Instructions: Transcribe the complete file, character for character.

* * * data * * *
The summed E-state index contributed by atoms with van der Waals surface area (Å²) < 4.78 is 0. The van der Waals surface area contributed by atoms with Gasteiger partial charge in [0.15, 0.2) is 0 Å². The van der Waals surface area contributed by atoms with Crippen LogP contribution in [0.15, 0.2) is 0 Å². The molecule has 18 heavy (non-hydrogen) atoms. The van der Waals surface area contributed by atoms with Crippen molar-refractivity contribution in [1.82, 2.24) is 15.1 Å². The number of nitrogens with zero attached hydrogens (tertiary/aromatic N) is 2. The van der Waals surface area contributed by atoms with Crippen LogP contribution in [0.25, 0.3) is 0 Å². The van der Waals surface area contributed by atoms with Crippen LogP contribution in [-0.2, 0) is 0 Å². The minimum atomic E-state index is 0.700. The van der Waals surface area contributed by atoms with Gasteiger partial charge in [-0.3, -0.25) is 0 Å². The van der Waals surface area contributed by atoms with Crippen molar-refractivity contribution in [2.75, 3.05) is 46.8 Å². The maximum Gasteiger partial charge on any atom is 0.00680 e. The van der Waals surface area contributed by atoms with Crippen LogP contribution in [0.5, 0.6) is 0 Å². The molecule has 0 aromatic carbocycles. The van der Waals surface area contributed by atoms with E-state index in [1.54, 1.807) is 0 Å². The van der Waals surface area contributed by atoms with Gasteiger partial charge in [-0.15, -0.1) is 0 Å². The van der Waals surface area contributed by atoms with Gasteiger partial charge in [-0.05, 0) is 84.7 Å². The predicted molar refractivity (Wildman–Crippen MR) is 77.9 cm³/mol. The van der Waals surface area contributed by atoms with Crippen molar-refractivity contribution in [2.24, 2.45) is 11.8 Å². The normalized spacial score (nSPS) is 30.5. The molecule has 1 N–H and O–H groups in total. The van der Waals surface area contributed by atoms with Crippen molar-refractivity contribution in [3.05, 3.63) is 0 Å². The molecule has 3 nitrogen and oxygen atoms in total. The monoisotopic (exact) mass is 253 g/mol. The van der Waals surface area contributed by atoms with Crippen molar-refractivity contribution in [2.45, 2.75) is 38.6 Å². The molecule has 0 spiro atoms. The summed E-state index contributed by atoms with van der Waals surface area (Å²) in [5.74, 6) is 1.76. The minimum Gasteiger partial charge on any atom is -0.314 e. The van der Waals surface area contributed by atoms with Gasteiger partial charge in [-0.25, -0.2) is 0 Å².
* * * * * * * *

The summed E-state index contributed by atoms with van der Waals surface area (Å²) < 4.78 is 0. The van der Waals surface area contributed by atoms with Gasteiger partial charge in [0.15, 0.2) is 0 Å². The van der Waals surface area contributed by atoms with Crippen LogP contribution in [0.15, 0.2) is 0 Å². The molecule has 18 heavy (non-hydrogen) atoms. The van der Waals surface area contributed by atoms with Crippen molar-refractivity contribution in [1.82, 2.24) is 15.1 Å². The number of nitrogens with zero attached hydrogens (tertiary/aromatic N) is 2. The van der Waals surface area contributed by atoms with Crippen LogP contribution in [0.25, 0.3) is 0 Å². The van der Waals surface area contributed by atoms with Crippen LogP contribution in [-0.2, 0) is 0 Å². The minimum atomic E-state index is 0.700. The van der Waals surface area contributed by atoms with Gasteiger partial charge in [-0.3, -0.25) is 0 Å². The van der Waals surface area contributed by atoms with Crippen molar-refractivity contribution in [2.75, 3.05) is 46.8 Å². The maximum Gasteiger partial charge on any atom is 0.00680 e. The van der Waals surface area contributed by atoms with Crippen LogP contribution in [0.5, 0.6) is 0 Å². The molecule has 0 aromatic carbocycles. The van der Waals surface area contributed by atoms with E-state index in [1.54, 1.807) is 0 Å². The van der Waals surface area contributed by atoms with Gasteiger partial charge in [-0.15, -0.1) is 0 Å². The van der Waals surface area contributed by atoms with Gasteiger partial charge in [-0.05, 0) is 84.7 Å². The predicted molar refractivity (Wildman–Crippen MR) is 77.9 cm³/mol. The van der Waals surface area contributed by atoms with Crippen molar-refractivity contribution in [2.24, 2.45) is 11.8 Å². The normalized spacial score (nSPS) is 30.5. The molecule has 1 N–H and O–H groups in total. The van der Waals surface area contributed by atoms with Crippen molar-refractivity contribution in [3.05, 3.63) is 0 Å². The molecule has 3 nitrogen and oxygen atoms in total. The monoisotopic (exact) mass is 253 g/mol. The van der Waals surface area contributed by atoms with Crippen molar-refractivity contribution in [2.45, 2.75) is 38.6 Å². The molecule has 0 spiro atoms. The summed E-state index contributed by atoms with van der Waals surface area (Å²) in [5.74, 6) is 1.76. The minimum Gasteiger partial charge on any atom is -0.314 e. The van der Waals surface area contributed by atoms with Gasteiger partial charge in [-0.25, -0.2) is 0 Å².